A Federalist's Dilemma: Three Cases before the U.S. Supreme Court Pose a Conflict for Some Who Usually Back States' Rights
Soronen, Lisa, State Legislatures
As a state legislator, federalism is important to you, and you know where you stand on the subject. You are pro-state rights and anti-federal encroachment. It's simple, right?
Then consider the Affordable Care Act, Arizona's immigration law and the court cases over Texas' interim electoral map. These three examples may put your federalism principles and your political views on a collision course. It mms out it's just not that simple.
It is a rare Supreme Court term when the issue of federalism is raised in all the prominent cases, and these three are the biggest of this term. The issue of states' rights is central in each case, with the court's decision most likely to extend beyond the specific facts being litigated.
Affordable Care Act
The court is considering four questions in the health reform case--two of which address federalism head on. First, the court will decide whether the individual mandate--that almost all Americans must obtain health insurance by 2014 or pay a fine--violates the Commerce Clause of the U.S. Constitution. One of the reasons the 11th U.S. Circuit Court of Appeals concluded the individual mandate is unconstitutional is that insurance and health care are traditional areas of state concern. Second, the act requires states to expand Medicaid coverage or lose all federal Medicaid funding, not just the additional funding needed to cover the expansion. The court will decide whether the expansion is permissible under the Constitution's Spending Clause or fails the coercion test because states are essentially compelled to participate in Medicaid.
Whatever the court decides will affect both legal doctrines beyond the individual mandate and Medicaid. The argument that Congress can regulate inactivity--not buying health insurance--is novel. Likewise, the court has only twice ruled on the coercion argument. That means any ruling much less a ruling regarding a program as big as Medicaid--is significant.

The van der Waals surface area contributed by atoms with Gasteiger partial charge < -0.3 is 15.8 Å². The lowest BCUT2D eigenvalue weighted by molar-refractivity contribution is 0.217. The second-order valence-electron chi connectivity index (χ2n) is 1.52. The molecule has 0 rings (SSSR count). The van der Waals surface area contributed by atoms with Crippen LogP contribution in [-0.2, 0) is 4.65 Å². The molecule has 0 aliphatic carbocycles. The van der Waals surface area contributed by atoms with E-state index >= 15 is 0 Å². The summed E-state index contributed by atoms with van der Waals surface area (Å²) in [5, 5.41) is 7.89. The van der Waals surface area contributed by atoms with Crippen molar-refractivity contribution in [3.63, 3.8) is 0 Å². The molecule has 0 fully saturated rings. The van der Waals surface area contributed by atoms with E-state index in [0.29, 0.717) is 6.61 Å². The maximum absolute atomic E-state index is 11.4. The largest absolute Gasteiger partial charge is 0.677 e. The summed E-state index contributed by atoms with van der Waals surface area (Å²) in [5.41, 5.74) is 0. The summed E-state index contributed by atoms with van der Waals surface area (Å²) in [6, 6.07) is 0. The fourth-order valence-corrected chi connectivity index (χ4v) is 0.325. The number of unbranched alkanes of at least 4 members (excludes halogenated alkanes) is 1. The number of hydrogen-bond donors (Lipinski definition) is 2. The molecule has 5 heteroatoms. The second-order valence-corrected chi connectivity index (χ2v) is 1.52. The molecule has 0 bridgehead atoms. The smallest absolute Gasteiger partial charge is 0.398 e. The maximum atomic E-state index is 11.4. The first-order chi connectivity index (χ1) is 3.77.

The Supreme Court also will decide whether federal law pre-empts four provisions of Arizona's immigration statute. The state has argued that the law "authorizes cooperative law enforcement and imposes sanctions that consciously parallel federal law." The Ninth U.S. Circuit Court of Appeals concluded, however, that all four provisions are preempted by federal immigration law.
1. Requiring police to determine if a person is in the country legally: The court concluded the federal Immigration and Naturalization Act allows state and local police to aid in immigration enforcement only under the supervision of the U.S. attorney general.
2. Making it a crime not to carry immigration papers: This requirement is preempted, the court concluded, because Congress didn't mention state participation in this section of the immigration act, though it did in other sections of the law.
3. Making it a crime for undocumented immigrants to work: The court noted the federal law sanctions only employers.
4. Allowing police officers to arrest a person who is likely to be deported: "States do not have the inherent authority to enforce the civil provisions of federal immigration law," the court concluded.
Other states have adopted similar immigration laws. These laws, too, may be preempted by federal law, depending on how the court rules.
The issue in the Texas redistricting case was how much a federal district court, when creating interim electoral maps, must defer to a state legislature's plan. Texas gained four seats in the U.S. House of Representatives as a result of population gains in the 2010 census, requiring the Texas Legislature to redraw its electoral maps. …